This is a complete false choice. There is no reason the ideas of Chomsky and the New Atheists should be seen to be in conflict; even the fact that they have had public disagreements is rather irrelevant. They may argue loudly over some things, but those things are relatively minor points.
I primarily want to discuss why Chomsky's atheism and that of the Dawkins/Hitchens/Harris/Dennett crowd are neither mutually exclusive nor contradictory, as far as I understand them. The New Atheists, admittedly, have taken the more direct approach in attacking religion. It is easy to see why, since religion and religious thinking still do so much harm in the world, both directly and via the inhibition of beneficial social progress. They have, however, also recognized that religion is often used as a justification for things people want anyways; land, oil, power etc. While no one would ever argue that conflicts over such things would end with the abolition of religion, a world without people who could resort to God as a justification for reprehensible action would be a much more peaceable place.
Enter Noam Chomsky's preferred area of focus. Yes, the waning churches and monarchs created a gap which is now filled largely by corporations. And yet, recognizing their place in the historical spectrum in this way, what keeps us from further comparing them to religion. We are constantly hearing stories of inhuman actions taken by a corporation in the service of their bottom line, from neglecting safety standards to outsourcing and dividing work in ways that allow them to pay workers practically nothing, to refusing to help victims of disasters they create. I am always morbidly curious, hearing this, to imagine what person would be able to personally make such decisions, to demonstrate such callousness towards other people. Of course, there is probably no single person making these calls; rather, it is the way the corporation has been set up, everything with an eye towards cutting losses, maximizing returns and expanding output, which leads inevitably to such situations.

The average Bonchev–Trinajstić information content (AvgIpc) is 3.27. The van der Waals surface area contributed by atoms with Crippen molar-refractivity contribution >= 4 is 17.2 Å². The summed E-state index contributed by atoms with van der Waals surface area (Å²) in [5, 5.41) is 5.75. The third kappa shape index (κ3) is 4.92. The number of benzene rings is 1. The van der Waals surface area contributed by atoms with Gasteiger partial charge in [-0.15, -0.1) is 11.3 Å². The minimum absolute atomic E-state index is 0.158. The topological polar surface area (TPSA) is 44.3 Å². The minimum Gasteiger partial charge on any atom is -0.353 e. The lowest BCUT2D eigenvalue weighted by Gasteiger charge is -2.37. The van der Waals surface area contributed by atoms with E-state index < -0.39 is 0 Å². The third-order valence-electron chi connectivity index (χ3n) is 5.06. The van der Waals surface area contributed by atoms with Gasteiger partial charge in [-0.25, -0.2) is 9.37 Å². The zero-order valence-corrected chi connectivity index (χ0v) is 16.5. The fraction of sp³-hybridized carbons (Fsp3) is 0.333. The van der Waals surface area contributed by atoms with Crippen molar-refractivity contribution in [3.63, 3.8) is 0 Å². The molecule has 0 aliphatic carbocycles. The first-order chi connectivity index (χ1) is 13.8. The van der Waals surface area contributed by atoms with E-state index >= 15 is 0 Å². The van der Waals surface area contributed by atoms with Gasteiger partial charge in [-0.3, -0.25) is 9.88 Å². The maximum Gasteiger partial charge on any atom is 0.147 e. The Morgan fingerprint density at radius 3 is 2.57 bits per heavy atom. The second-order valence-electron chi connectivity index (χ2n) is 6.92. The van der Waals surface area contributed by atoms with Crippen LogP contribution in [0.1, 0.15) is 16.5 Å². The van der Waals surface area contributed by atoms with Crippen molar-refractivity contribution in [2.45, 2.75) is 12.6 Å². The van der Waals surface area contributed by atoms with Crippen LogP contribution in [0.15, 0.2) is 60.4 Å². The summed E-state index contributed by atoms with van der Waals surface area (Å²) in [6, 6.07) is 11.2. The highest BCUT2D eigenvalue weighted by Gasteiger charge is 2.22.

The comparison should be obvious; irrational or immoral decisions stem from blind, uncritical and unmoderated adherence to ideas. In the case of religion, the idea is to be saved, go to heaven, please God etc.; a believer thinks he has a personal stake in it. Regarding corporate entities, their entire reason for existence is to make a profit, so it's only natural for them to work as if that's their only guiding principle. It's not, as in the case of religion, an idea that's necessarily bad or flawed on its own. You can't really compare a nonsensical, vacuous idea like 'Jesus died for my sins' with a practical idea like making money in terms of validity; they're simply different kinds of ideas. What can be compared, however, is the results of adhering dogmatically to those and other ideas. There are striking parallels; the religious nuts who refuse to vaccinate their kids, because measles are part of God's plan, are behaving just as irrationally as a corporation that fights against environmental standards that might hurt its output in the short term, but will eventually contribute to keeping the planet habitable.
The long and short of it is that, whether you prefer the emphases of the New Atheists or those of Chomsky, you must recognize that they are essentially fighting the same problem.
Let's talk too about the phrase 'Heirs of the Enlightenment'. What reason can possibly be given for seeing the Enlightenment as a predetermined progression of ideas and advances, such that it can have legitimate and non-legitimate heirs? If there was truly a 'right' direction to take the ideas of enlightenment thinkers, why didn't they go there themselves? What I'm getting at is that our concept of this period is an historical reduction, and that the Enlightenment thinkers went precisely as far as they wanted to go, and probably would have disagreed on many points with those who are now considered their intellectual heirs. There is a perfectly legitimate argument to be made that both Chomsky and the New Atheists are attempting to follow some of the ideas of the Enlightenment to their logical conclusions, or to apply them as broadly as possible where they are relevant today, so let's not confuse the fact that you personally prefer Chomsky's conclusions with the notion that one person or school of thought has a monopoly on correct modern applications of Enlightenment thinking.